The Hard Edge

Part One of a Seven Part Series on What Happens at the Ocean Edge

This week we kick off a 7-part series dedicated to the ocean edge, exploring what takes place there, from the real to the symbolic. This week we’ll take you through the history of the industrial development and management of ports, wetlands and watersheds, and we’ll share some modern examples of hard-edge engineering and the challenges for existing structures in the face of projected sea level rise, storm surge and coastal flooding.

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Thames Barrier, U.K. designed to protect London, England from storm surge. Back in 2013 Dr. Richard Bloore of the Thames Barrier Project Management Team has stated that the flood barrier was not designed with increased storm and sea level rise in mind, and called for a new barrier to be looked into immediately.

Our traditional approach to potential inundation by water has been the hard edge. It represents our cultural assumption that Nature is there to serve our needs and, when necessary, to be engineered to that advantage. You see hard edges everywhere: sea walls; dikes and levees; rip-rap erosion controls; dams; and canals that artificially connect water bodies for transport by ship, for hydropower, or for redirection away from alternative development.

Indeed, we have created large bureaucracies — water boards and the Army Corps of Engineers in the United States for example — with the mission to protect us from the encroachment of water, to shield ports and harbors against storm and surge, to facilitate the most efficient marine transportation, and to otherwise manage the environment, lakes, inland waterways, and coastwise, to human advantage as defined by the financial exigencies of the time.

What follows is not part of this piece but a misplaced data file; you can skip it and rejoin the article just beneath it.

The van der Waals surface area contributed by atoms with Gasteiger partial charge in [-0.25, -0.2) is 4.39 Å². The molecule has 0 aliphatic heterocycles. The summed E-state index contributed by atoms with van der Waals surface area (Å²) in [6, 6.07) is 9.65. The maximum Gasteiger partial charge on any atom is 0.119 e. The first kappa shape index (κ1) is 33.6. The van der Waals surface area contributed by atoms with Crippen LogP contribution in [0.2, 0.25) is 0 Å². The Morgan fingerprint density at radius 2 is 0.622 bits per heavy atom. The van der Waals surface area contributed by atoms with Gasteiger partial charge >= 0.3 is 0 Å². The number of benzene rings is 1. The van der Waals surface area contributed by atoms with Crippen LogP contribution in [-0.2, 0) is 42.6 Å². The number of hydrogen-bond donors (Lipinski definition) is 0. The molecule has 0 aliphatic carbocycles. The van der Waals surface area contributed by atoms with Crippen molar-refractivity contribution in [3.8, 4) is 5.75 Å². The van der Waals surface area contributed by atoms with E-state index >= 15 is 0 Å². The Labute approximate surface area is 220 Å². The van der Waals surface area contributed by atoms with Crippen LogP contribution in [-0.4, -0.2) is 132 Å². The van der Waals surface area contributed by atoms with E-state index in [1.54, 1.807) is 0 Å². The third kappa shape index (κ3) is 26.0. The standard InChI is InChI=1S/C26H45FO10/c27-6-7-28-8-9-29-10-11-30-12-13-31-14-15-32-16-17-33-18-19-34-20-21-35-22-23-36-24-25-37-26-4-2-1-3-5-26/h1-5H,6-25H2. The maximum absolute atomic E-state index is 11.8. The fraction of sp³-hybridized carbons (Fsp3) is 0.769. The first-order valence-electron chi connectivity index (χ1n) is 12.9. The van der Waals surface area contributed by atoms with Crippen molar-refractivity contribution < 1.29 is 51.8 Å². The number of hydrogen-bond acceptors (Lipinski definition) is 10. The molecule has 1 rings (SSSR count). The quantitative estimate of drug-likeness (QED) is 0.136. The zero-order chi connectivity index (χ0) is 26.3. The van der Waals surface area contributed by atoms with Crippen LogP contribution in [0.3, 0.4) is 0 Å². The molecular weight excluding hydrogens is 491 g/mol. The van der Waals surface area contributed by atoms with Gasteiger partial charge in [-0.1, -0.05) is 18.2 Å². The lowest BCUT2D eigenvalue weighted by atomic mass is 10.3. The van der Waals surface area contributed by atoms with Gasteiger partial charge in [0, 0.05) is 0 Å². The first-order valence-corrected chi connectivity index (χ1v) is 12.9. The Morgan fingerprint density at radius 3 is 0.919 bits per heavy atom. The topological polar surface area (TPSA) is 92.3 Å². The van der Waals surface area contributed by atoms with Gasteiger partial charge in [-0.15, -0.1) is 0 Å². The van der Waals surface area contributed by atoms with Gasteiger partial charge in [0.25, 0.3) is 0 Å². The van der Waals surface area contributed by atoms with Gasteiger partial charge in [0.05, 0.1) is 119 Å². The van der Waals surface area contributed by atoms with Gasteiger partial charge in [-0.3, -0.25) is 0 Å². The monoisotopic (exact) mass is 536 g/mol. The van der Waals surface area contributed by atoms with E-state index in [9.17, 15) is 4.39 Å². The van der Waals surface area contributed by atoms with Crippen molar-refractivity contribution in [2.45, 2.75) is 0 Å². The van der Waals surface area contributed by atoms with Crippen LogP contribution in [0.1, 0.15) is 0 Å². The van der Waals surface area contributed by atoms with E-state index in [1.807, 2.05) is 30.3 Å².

The fate of coastal wetlands is another blatant example of hard over soft. Once massive buffers against storm incursion, wetlands served human needs additionally through complementary cultivation of hay for fodder for salt-water farms. But as those farms gave way to more concentrated settlement and sprawl, the marshes were first ditched to control pesky mosquitoes that annoyed suburban residents, a disruption of the natural arrangement that increased erosion and drained the buffer zone, followed thereafter by hard edges behind which could be deposited dredge spoils, construction debris, and other unnatural material that transformed the soft soil into hard ground on which could be constructed more housing, parking lots, shopping malls, and manufacturing plants — all uses antithetical to Nature’s original intent. You could describe a similar history for the destruction of coastal mangroves in other areas around the world.

Highways are hard edges. In southern New England where I once lived, the major north-south interstate highway that extends from Florida to Maine was built to follow a coastal route that created a concrete wall between the shore and the entire land mass and marine system upstream to the point that the entire natural watershed was blocked and re-directed to three cement conduits beneath the highway, not only interrupting and concentrating the natural drainage, but also the animal migration and surface water distribution that sustained the historical ecosystem resulting in all sorts of changes, disruptions, and negative environmental consequences to the region.